Kyle Malone: Some of our beers are things that we’ve tasted along the way and some of our beers are culinary based. Brewing is no different than cooking. The sky is the limit and your only limitation is your own imagination. Some brewers will say we’re wrong on that and you have to do everything according to style, but realistically, the only thing that will hold you back is what you can dream, create and come up with.

Dan Malone: I cook a lot. I’m a big foodie. A lot of my inspiration comes from the food I eat. Sometimes I’m sitting around eating and think to myself ‘man, this would make a really nice beer.’ From there, we experiment and create new and fresh flavors.

Kyle (left) and Dan Malone (right)

FOCUS: Tell us a little bit about your operations.

Kyle Malone: We have one full-time brewer back there plus myself. Now that my dad is retired, he can start brewing occasionally. We run two brewing systems back there, which is somewhat unique compared to other breweries, especially small startups. We have a one-barrel pilot system, which used to be our big home brew system and we have our seven-barrel system for brewing our big seasonal mainstays and a couple of specialties. Running a two-system operation allows us to consistently change up our beer menu.

FOCUS: From start to tap, how long does it take to brew a batch of beer?

Kyle Malone: It depends on the beer style. The shortest time frame is about two weeks, while the longest can take a month or even up to a year if it’s barrel-aged. On average, our beers take two to three weeks before they are ready to tap.

FOCUS: How do you find that sweet spot between alcohol content, taste and balancing it all out?

Kyle Malone: It really depends on the brewer style. Like anything, it is subjective. Between all of our beers, we’ve heard every comment imaginable. We try to brew beers that we like. If we don’t like the beers we create, they aren’t going to go on tap.

Dan Malone: One of the things we try to do is create a solid mix of strong, flavorful beers and lighter, easy drinking beers for our menu. We have a beer for every type of consumer.

FOCUS: Where do you get your ingredients from and how do you go about finding what works best for your brews?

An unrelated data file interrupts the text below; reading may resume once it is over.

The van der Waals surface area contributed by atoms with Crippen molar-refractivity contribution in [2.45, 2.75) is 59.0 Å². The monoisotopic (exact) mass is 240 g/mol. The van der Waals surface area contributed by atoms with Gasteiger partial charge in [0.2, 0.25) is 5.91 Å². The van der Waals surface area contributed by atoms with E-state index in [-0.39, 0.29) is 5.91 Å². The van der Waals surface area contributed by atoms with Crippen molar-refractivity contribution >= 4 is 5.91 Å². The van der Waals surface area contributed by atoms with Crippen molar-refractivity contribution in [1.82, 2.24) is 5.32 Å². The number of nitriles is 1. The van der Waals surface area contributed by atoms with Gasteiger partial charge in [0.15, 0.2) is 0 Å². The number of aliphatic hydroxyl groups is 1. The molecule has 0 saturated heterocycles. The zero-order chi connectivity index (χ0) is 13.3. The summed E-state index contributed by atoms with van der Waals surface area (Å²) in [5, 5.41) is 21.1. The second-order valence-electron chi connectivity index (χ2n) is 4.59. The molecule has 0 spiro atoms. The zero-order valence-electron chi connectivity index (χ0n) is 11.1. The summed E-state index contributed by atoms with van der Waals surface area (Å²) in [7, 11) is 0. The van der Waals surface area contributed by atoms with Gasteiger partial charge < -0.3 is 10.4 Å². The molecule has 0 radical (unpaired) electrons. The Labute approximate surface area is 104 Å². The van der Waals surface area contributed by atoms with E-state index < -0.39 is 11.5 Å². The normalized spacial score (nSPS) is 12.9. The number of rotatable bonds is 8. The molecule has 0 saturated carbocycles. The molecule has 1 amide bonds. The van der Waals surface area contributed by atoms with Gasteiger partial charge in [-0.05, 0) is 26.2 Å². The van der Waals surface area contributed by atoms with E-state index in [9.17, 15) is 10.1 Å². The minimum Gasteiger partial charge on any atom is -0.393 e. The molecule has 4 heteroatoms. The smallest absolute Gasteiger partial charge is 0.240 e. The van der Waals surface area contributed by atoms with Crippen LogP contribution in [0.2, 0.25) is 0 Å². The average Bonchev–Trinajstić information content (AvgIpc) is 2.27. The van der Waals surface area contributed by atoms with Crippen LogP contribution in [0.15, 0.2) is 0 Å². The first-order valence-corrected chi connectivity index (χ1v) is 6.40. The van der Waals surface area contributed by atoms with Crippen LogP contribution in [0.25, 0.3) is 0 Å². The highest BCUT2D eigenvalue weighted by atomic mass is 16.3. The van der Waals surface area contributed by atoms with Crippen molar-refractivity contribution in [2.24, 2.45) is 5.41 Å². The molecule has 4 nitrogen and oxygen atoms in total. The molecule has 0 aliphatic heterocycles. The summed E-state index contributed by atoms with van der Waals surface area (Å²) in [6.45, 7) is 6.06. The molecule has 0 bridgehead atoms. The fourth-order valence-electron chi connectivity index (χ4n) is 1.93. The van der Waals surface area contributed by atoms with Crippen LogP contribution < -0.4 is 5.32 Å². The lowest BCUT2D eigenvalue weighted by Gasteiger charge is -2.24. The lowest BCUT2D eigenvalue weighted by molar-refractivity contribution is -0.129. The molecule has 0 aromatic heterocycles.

Kyle Malone: We like to use Michigan ingredients when we can, but quality comes first with everything. We selectively choose each and every ingredient that goes into our beers. Many beer aficionados are knowledgeable about good hops, so when we put a certain hop in our beers, we make sure the consumer gets what they expect. We look for hop growers that are developing and growing unique and quality strains right here in Michigan. We also use a lot of Michigan grains from unique growing regions throughout the state.

Dan Malone: Beyond that, our coffee beans come from Bloom Coffee right here in Old Town. With Michigan’s diverse agricultural background, most of our fruits, concentrates and spices come from our home state. With Michigan being the second largest producer of agricultural crops, we can virtually source anything we need from right here in Michigan. We don’t use synthetic ingredients. If I can’t cook with it, it’s not going in our beer.

FOCUS: What does Lansing need to make it a true destination for people to live, work and drink beer?

Dan Malone: I think it’s happening right now. Lansing has a growing craft food scene with restaurants that offer unique food menus. With that came the growth of the craft beer industry. That’s one thing people look for in a community. The next thing is living availability in the downtown, which now you’re starting to see. You have to get people to come downtown and you have to have activities in order to bring people in. We need to attract the type of people that want to live, work and play in an urban environment.

FOCUS: Where did the name Ozone’s Brewhouse come from?

Dan Malone: Ozone’s came from my nickname in high school. How do you get a nickname like that? Because I liked to have fun in high school. People called me Dan “Ozone” Malone and name stuck ever since.

FOCUS: What’s next for Ozone’s?

Dan Malone: We’re a local business not a corporate establishment. We enjoy that neighborhood feel and don’t want to lose that sense of place. Old Town is our home. Right now, we’re exploring the possibility of adding a second tap room or a restaurant. We look forward to continued growth, creating unique beers and expanding food offerings.

Kyle Malone: It’s a good time to be in Lansing.

Click here to download the February issue of FOCUS.